Shakespeare's Wife

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Bloomsbury, 2007 - Authors' spouses - 406 pages
23 Reviews
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Little is known of the wife of England's greatest playwright; a great deal, none of it complimentary, has been assumed. The omission of her name from Shakespeare's will has been interpreted as evidence that she was nothing more than an unfortunate mistake from which Shakespeare did well to distance himself.

Yet Shakespeare is above all the poet of marriage. Before Shakespeare there were few comedies or tragedies of wooing and wedding. Tragedies were not about loving 'not wisely but too well' but about the fall of illustrious men. Comedies were not about the pitfalls that lay in wait along the path of true love but about getting away with adultery.

Here, Germaine Greer combines literary-historical techniques with documentary evidence about life in Stratford, striving to re-embed the story of Shakespeare's marriage in its social context.

Part-biography, part-history, Shakespeare's Wife is fascinating in its reconstruction of Ann's life, and the daily lives of Elizabethan women. It offers an illuminating portrait of their working routines, the rituals of their courtship and the minutiae of married life.

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LibraryThing Review

User Review  - gothamajp - LibraryThing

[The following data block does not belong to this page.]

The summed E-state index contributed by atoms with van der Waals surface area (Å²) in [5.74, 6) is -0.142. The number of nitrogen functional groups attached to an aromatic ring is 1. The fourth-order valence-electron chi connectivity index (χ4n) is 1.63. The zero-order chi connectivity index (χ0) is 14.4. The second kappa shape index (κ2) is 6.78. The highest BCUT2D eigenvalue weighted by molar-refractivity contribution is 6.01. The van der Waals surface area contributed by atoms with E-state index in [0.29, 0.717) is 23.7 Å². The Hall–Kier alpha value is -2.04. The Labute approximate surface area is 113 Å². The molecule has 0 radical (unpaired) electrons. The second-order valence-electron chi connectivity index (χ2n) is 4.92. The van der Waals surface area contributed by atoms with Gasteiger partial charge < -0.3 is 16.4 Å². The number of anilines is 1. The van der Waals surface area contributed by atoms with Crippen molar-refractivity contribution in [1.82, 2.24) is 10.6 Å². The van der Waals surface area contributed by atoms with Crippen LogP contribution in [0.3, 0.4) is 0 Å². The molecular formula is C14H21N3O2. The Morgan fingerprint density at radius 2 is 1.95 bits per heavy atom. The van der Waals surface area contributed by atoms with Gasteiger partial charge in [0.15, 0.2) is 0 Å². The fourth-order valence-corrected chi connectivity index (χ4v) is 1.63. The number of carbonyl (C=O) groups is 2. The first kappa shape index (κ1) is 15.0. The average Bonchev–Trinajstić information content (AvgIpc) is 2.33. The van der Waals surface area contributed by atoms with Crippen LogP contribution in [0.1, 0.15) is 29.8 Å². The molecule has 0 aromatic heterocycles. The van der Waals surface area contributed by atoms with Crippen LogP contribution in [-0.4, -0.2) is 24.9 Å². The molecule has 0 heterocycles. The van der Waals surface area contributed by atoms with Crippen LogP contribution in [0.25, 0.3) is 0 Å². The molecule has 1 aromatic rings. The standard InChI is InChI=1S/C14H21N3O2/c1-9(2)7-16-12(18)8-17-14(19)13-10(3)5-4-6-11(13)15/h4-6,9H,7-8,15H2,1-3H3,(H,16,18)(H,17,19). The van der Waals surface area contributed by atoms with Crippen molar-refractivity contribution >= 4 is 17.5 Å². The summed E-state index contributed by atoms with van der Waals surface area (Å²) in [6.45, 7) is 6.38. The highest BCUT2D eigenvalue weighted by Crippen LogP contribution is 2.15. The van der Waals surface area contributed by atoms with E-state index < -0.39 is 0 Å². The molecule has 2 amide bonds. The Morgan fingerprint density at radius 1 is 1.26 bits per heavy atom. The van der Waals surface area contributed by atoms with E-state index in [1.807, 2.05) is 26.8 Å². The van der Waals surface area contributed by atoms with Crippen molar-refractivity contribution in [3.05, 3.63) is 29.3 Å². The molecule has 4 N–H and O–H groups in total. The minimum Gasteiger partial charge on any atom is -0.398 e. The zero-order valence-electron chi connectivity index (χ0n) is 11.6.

Greer makes a much needed attempt to challenge the popular assumption that Shakespeare disliked and abandoned his supposed shrewish, overbearing, and plain wife who was stifling his creatively. While ... Read full review

LibraryThing Review

User Review  - lissabeth21 - LibraryThing

While I love the idea of this book, taking a fresh look at Anne Hathaway Shakespeare and imagining something different than the shrew up in Stratford. However, there was, in truth, less postulating ... Read full review

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Introduction considering the poor reputation of wives
Chapter Two introducing the Shakespeare family
Chapter Three of Ann Hathaways looks

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About the author (2007)

Germaine Greer gained her PhD from the University of Cambridge in 1967 with a thesis on Shakespeare's Early Comedies and has taught Shakespeare at universities in Australia, Britain and the US. In 1986 she was invited to contribute the volume of Shakespeare to the prestigious Past Masters series. In 1989 she set up her own publishing imprint, Stump Cross Books, and went on to publish scholarly editions of Katherine Philips, Anne Wharton and Anne Finch, Countess of Winchilsea. She lives on three acres by a motorway exit in North-west Essex, with two dogs, thirteen geese and a fluctuating number of doves.

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